By Howard T. Brody

For the first time in 108 years, the Chicago Cubs will open a Major League Baseball season as the defending world champions breaking the longest drought in professional sports history when they defeated the Cleveland Indians in seven games to win the 2016 World Series.



The question now is can they do it again?

While Las Vegas sports books have made the Cubs the early odds-on favorite to repeat as Major League Baseball world champions, that might be easier said than done.  Only two National League teams have been able to win back-to-back world championships since the Cubs last did it in 1907 and 1908 – the New York Giants in 1921 and 1922 (defeating the New York Yankees), and the Cincinnati Reds in 1975 and 1976 (beating the Boston Red Sox and the Yankees).  

While the Cubs finally beat the odds last year, is there enough momentum for them to win two in a row? Or will this be the year that the Cleveland Indians finally break their dry spell and win the World Series for the first time since 1948?  Perhaps we will see a team that has never won a World Series, like the Houston Astros, experience the thrill of victory.  Or maybe the time has come for the Seattle Mariners or the Washington Nationals, the only two franchises who have never appeared in a World Series, to make their Fall Classic debut.  

While other publications and websites are making their predictions, STRIPLV is doing the same and here’s how we see the 2017 Major League Baseball season unfolding.

National League Projected Finish

Eastern Division

Washington Nationals

New York Mets*

Miami Marlins 

Philadelphia Phillies 

Atlanta Braves

Central Division

Chicago Cubs

St. Louis Cardinals

Pittsburgh Pirates

Milwaukee Brewers

Cincinnati Reds

Western Division

San Francisco Giants

Los Angeles Dodgers*

Arizona Diamondbacks

Colorado Rockies

San Diego Padres

American League Projected Finish

Eastern Division

Boston Red Sox

Baltimore Orioles*

New York Yankees

Toronto Blue Jays

Tampa Bay Rays

entral Division

Cleveland Indians

Kansas City Royals

Detroit Tigers

Chicago White Sox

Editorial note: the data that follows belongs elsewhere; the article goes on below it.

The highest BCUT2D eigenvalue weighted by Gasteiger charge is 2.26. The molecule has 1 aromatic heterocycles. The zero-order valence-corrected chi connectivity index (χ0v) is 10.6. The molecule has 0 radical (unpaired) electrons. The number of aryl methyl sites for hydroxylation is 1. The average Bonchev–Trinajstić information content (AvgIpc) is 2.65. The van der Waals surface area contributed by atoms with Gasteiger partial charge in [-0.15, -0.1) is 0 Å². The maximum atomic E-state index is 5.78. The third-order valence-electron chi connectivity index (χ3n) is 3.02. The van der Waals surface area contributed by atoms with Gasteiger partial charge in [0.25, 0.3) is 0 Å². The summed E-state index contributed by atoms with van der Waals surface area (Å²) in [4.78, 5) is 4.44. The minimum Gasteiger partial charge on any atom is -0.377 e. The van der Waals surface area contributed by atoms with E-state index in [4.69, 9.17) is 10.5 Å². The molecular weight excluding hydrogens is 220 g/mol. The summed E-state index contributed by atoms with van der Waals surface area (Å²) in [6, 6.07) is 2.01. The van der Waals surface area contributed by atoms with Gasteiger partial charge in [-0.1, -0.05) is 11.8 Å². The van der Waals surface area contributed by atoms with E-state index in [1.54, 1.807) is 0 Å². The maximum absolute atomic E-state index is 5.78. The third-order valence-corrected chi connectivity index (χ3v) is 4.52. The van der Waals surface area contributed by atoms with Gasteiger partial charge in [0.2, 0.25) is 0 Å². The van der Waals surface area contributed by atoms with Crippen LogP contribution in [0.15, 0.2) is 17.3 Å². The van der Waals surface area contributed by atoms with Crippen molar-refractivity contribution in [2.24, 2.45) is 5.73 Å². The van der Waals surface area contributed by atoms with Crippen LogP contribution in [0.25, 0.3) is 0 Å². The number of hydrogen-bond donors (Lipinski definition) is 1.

Minnesota Twins

Western Division

Houston Astros

Texas Rangers*

Los Angeles Angels

Seattle Mariners

Oakland Athletics


With the Atlanta Braves, Miami Marlins and Philadelphia Phillies all coming off of disappointing seasons (all three finished below the .500 mark), the rebuilding process continues in those cities.  Despite some roster moves here and there, none of the three pose a threat to capture the division crown, but they can play spoiler. 

The biggest setback for the Marlins has to be the loss of pitcher José Fernández, who was killed in a boating accident last September.  In an era when quality pitchers are a commodity, Fernández will be hard to replace as he was 16-8 with a 2.86 ERA.  While catcher J.T. Realmuto and outfielder Christian Yelich are ready to become breakout stars, it just won’t be enough for the Marlins to climb higher than third place. 

This leaves the New York Mets and Washington Nationals to battle it out for the top spot in the division.  The great Mets teams of the past have always had great pitching, and heading into spring training the Mets have three solid starters in Noah Syndergaard, Jacob DeGrom, and Matt Harvey.  But will that be enough to unseat the Nationals who remain virtually unchanged since last year, and who had the second-best record in the NL after the Cubs?  Perhaps if Zack Wheeler can finally return after two years on the shelf following Tommy John’s surgery the Mets would be the favorite, but that might be wishful thinking.